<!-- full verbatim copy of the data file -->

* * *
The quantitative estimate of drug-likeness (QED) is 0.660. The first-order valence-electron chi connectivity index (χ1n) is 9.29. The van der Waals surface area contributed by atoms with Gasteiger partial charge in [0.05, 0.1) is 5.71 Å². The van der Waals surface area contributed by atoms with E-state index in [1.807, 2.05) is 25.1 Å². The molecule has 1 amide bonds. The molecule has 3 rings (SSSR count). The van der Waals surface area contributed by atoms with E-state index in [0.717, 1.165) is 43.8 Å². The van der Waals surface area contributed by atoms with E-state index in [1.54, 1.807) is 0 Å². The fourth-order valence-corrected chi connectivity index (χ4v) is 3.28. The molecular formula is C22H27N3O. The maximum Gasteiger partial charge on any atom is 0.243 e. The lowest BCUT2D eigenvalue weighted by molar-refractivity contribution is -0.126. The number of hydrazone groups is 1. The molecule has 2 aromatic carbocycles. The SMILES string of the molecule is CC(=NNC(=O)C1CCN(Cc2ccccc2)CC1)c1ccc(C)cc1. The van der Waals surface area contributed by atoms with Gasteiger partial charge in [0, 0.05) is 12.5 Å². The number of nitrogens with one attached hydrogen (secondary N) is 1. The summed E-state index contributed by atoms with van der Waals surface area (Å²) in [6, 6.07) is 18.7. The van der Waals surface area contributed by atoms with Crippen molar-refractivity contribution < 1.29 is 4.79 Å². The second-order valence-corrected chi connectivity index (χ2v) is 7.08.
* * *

The quantitative estimate of drug-likeness (QED) is 0.660. The first-order valence-electron chi connectivity index (χ1n) is 9.29. The van der Waals surface area contributed by atoms with Gasteiger partial charge in [0.05, 0.1) is 5.71 Å². The van der Waals surface area contributed by atoms with E-state index in [1.807, 2.05) is 25.1 Å². The molecule has 1 amide bonds. The molecule has 3 rings (SSSR count). The van der Waals surface area contributed by atoms with E-state index in [0.717, 1.165) is 43.8 Å². The van der Waals surface area contributed by atoms with E-state index in [1.54, 1.807) is 0 Å². The fourth-order valence-corrected chi connectivity index (χ4v) is 3.28. The molecular formula is C22H27N3O. The maximum Gasteiger partial charge on any atom is 0.243 e. The lowest BCUT2D eigenvalue weighted by molar-refractivity contribution is -0.126. The number of hydrazone groups is 1. The molecule has 2 aromatic carbocycles. The SMILES string of the molecule is CC(=NNC(=O)C1CCN(Cc2ccccc2)CC1)c1ccc(C)cc1. The van der Waals surface area contributed by atoms with Gasteiger partial charge in [0, 0.05) is 12.5 Å². The number of nitrogens with one attached hydrogen (secondary N) is 1. The summed E-state index contributed by atoms with van der Waals surface area (Å²) in [6, 6.07) is 18.7. The van der Waals surface area contributed by atoms with Crippen molar-refractivity contribution < 1.29 is 4.79 Å². The second-order valence-corrected chi connectivity index (χ2v) is 7.08.